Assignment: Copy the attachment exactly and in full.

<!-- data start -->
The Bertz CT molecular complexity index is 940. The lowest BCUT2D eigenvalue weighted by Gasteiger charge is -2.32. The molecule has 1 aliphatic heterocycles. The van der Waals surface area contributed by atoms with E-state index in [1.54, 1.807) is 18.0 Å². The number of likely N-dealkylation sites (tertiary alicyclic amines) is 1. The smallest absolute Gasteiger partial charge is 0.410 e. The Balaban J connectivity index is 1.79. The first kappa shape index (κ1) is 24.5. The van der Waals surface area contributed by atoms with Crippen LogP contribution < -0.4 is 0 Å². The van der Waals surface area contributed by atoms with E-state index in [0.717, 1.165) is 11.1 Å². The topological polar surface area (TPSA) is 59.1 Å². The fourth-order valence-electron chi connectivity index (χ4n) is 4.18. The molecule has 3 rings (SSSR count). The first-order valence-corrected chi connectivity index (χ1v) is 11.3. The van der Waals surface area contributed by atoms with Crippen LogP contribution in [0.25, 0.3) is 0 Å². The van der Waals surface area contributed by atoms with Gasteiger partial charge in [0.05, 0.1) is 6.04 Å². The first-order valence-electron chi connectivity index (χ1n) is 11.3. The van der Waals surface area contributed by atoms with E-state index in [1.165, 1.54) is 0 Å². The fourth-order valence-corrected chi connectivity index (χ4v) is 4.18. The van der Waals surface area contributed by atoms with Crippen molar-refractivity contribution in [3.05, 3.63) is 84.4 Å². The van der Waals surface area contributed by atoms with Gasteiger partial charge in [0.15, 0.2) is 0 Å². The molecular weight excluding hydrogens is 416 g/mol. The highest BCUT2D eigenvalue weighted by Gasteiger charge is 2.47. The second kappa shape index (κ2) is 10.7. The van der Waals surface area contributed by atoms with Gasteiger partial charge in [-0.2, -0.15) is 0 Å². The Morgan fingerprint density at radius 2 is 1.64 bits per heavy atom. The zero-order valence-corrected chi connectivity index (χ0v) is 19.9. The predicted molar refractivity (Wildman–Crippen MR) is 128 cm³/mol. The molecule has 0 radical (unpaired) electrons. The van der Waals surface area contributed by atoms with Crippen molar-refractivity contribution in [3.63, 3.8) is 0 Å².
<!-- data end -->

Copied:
The Bertz CT molecular complexity index is 940. The lowest BCUT2D eigenvalue weighted by Gasteiger charge is -2.32. The molecule has 1 aliphatic heterocycles. The van der Waals surface area contributed by atoms with E-state index in [1.54, 1.807) is 18.0 Å². The number of likely N-dealkylation sites (tertiary alicyclic amines) is 1. The smallest absolute Gasteiger partial charge is 0.410 e. The Balaban J connectivity index is 1.79. The first kappa shape index (κ1) is 24.5. The van der Waals surface area contributed by atoms with Crippen LogP contribution < -0.4 is 0 Å². The van der Waals surface area contributed by atoms with E-state index in [0.717, 1.165) is 11.1 Å². The topological polar surface area (TPSA) is 59.1 Å². The fourth-order valence-electron chi connectivity index (χ4n) is 4.18. The molecule has 3 rings (SSSR count). The first-order valence-corrected chi connectivity index (χ1v) is 11.3. The van der Waals surface area contributed by atoms with Crippen LogP contribution in [0.25, 0.3) is 0 Å². The van der Waals surface area contributed by atoms with Gasteiger partial charge in [0.05, 0.1) is 6.04 Å². The first-order valence-electron chi connectivity index (χ1n) is 11.3. The van der Waals surface area contributed by atoms with E-state index in [1.165, 1.54) is 0 Å². The fourth-order valence-corrected chi connectivity index (χ4v) is 4.18. The van der Waals surface area contributed by atoms with Crippen molar-refractivity contribution in [3.05, 3.63) is 84.4 Å². The van der Waals surface area contributed by atoms with Gasteiger partial charge in [0.15, 0.2) is 0 Å². The molecular weight excluding hydrogens is 416 g/mol. The highest BCUT2D eigenvalue weighted by Gasteiger charge is 2.47. The second kappa shape index (κ2) is 10.7. The van der Waals surface area contributed by atoms with Gasteiger partial charge in [-0.2, -0.15) is 0 Å². The Morgan fingerprint density at radius 2 is 1.64 bits per heavy atom. The zero-order valence-corrected chi connectivity index (χ0v) is 19.9. The predicted molar refractivity (Wildman–Crippen MR) is 128 cm³/mol. The molecule has 0 radical (unpaired) electrons. The van der Waals surface area contributed by atoms with Crippen molar-refractivity contribution in [3.63, 3.8) is 0 Å².